|(0.05 – 8.8)||(3.9-9.7)|
|(0.6 – 9.6)||(8.3-16.6)|
|(0.6 – 9.6)||(7.4-24.0)|
|(0.04 – 8.8)||(2.2-7.8)|
|North East Eyrewell (shallow)||3.6||4.9||5.65||5.65|
|(0.7 – 7.0)||(2.5-13.6)|
|North East Eyrewell (deep)||3.6||6.6||5.65||5.65|
|(0.7 – 7.0)||(4.0-11.5)|
|(0.05 – 8.8)||(2.0-6.3)|
|(0.04 – 8.8)||(2.2-7.2)|
|(0.05 – 8.8)||(2.3-8.9)|
|North West Eyrewell (shallow)||3.6||6.3||5.65||5.65|
|(0.7 – 7.0)||(2.0-12.5)|
|North West Eyrewell (deep)||3.6||7.7||5.65||5.65|
|(0.7 – 7.0)||(2.1-14.5)|
|(0.05 – 8.8)||(4.0-8.7)|
|(0.05 – 8.8)||(4.4-10.9)|
|(0.3 – 0.7)||(0.4-6.7)|
|(0.04 – 8.8)||(4.0-9.5)|
|(0.04 – 8.8)||(5.0-16.1)|
|(0.04 – 8.8)||(3.0-12.1)|
|(0.05 – 8.8)||(4.4-12.5)|
|(0.03 – 3.8)||(0.6-3.5)|
|West Eyreton (shallow)||3.7||5.6||5.65||<5.6</td>|
|(0.04 – 8.8)||(2.8-11.1)|
|West Eyreton (deep)||3.7||6.3||5.65||5.65|
|(0.04 – 8.8)||(3.7-9.3)|
|Woodend – Tuahiwi||0.8||2.8||5.65||<2.8</td>|
|(0.03 – 3.8)||(0.8-6.4)|
3. Particle tracking modelling
The modelling files below were not released as part of the supporting material when proposed Plan Change 7 was notified. At the request of an interested party during the submission period, these have now been made available. The reports which this modelling informed are available under ‘Supporting documents and disciplines’.
What is NetCDF as a groundwater model output format?
The USGS MODFLOW code has become the most widely used groundwater flow code throughout the world since its release in 1989. Because MODFLOW is a plain FORTRAN code with no graphical user interface (GUI) or visualisation capabilities, model results visualisation and analysis is usually done with commercial or open-source packages, and self-made FORTRAN snippets.
The output format of MODFLOW is a FORTRAN binary which may vary depending on compilers and platforms. NetCDF, on the other hand, is a standardised, sharable and compact format which can be read and visualised with numerous free and commercial packages including R. It is also possible to embed useful geospatial information like coordinates, projection and grid discretisation in the NetCDF which are absent in the FORTRAN binary.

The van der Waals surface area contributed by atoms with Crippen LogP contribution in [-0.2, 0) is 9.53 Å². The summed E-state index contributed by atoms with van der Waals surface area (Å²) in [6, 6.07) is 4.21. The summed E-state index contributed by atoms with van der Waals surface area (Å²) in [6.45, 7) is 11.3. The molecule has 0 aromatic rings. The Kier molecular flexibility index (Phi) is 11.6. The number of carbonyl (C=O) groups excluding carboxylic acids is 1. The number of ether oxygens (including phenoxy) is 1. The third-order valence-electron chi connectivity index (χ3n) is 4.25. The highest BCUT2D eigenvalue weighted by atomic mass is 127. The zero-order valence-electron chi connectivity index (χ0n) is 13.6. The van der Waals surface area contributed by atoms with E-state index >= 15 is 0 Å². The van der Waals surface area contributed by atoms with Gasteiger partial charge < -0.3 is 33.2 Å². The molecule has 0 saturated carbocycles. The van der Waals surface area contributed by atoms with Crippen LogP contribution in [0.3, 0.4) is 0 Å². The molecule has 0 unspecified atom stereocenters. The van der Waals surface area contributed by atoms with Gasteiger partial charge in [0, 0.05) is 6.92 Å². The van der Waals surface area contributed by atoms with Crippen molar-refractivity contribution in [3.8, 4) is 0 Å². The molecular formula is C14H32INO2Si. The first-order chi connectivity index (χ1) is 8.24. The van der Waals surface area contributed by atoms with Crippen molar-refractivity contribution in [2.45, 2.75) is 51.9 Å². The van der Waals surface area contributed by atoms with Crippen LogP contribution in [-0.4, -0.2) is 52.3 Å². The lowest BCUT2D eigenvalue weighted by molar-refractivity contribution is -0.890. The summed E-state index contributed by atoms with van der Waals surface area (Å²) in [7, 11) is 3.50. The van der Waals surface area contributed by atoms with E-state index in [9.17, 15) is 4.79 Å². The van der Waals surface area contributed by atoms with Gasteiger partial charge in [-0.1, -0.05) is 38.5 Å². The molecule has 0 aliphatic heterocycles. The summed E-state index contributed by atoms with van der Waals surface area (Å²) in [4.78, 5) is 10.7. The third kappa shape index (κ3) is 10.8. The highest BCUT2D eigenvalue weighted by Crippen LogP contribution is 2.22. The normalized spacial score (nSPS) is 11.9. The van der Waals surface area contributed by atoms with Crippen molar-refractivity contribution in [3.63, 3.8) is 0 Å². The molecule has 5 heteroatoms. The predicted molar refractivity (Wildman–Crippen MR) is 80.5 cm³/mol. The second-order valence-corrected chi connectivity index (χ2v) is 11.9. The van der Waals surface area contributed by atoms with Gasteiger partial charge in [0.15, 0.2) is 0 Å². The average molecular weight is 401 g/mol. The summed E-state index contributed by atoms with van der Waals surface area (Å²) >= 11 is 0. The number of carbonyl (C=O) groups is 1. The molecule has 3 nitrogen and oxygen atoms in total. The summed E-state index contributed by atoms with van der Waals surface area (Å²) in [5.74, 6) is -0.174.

Using NetCDF as a standard model output format would allow modelers and non-modelers to easily share, visualise and plot model results using readily available software (R, ArcGIS, MS Excel, Paraview, GRASS GIS, SAGA GIS…etc). NetCDF is a particularly good format for storing large, multidimensional datasets.
Many NetCDF tools were designed for the climate community, whose datasets are often orders of magnitude larger than datasets typically used in groundwater modeling. In this study R was used to generate a NetCDF file from a MODFLOW binary output and example analyses and visualisations were implemented. R has extensive statistical and plotting capabilities which are available to the user once MODFLOW outputs are available in NetCDF format.
Source: The case for NetCDF as a groundwater model output format using R: Example using USGS MODFLOW
Authors: Coulibaly, K. M.; Barnes, M.; Barnes, D.
Affiliation: AA (Schlumberger Water Services, Fort Myers, FL, USA; email@example.com), AB (Chesapeake Research Consortium, Chesapeake, MD, USA; firstname.lastname@example.org), AC (Schlumberger Water Services, Fort Myers, FL, USA; email@example.com)
Publication: American Geophysical Union, Fall Meeting 2011, abstract id. H11B-1059
4. Nitrate loading
The folder below was not released as part of the supporting material when proposed Plan Change 7 was notified. At the request of an interested party during the submission period the raster products showing estimates of diffuse nitrate (N) losses and drainage rates beneath the root zone, for the current, Plan Change 5 and Zone Implementation Programme Addendum scenarios described in Lilburne et al. (2019) have been made available.
A readme file provides some metadata linking the raster files to the modelled scenarios and outputs.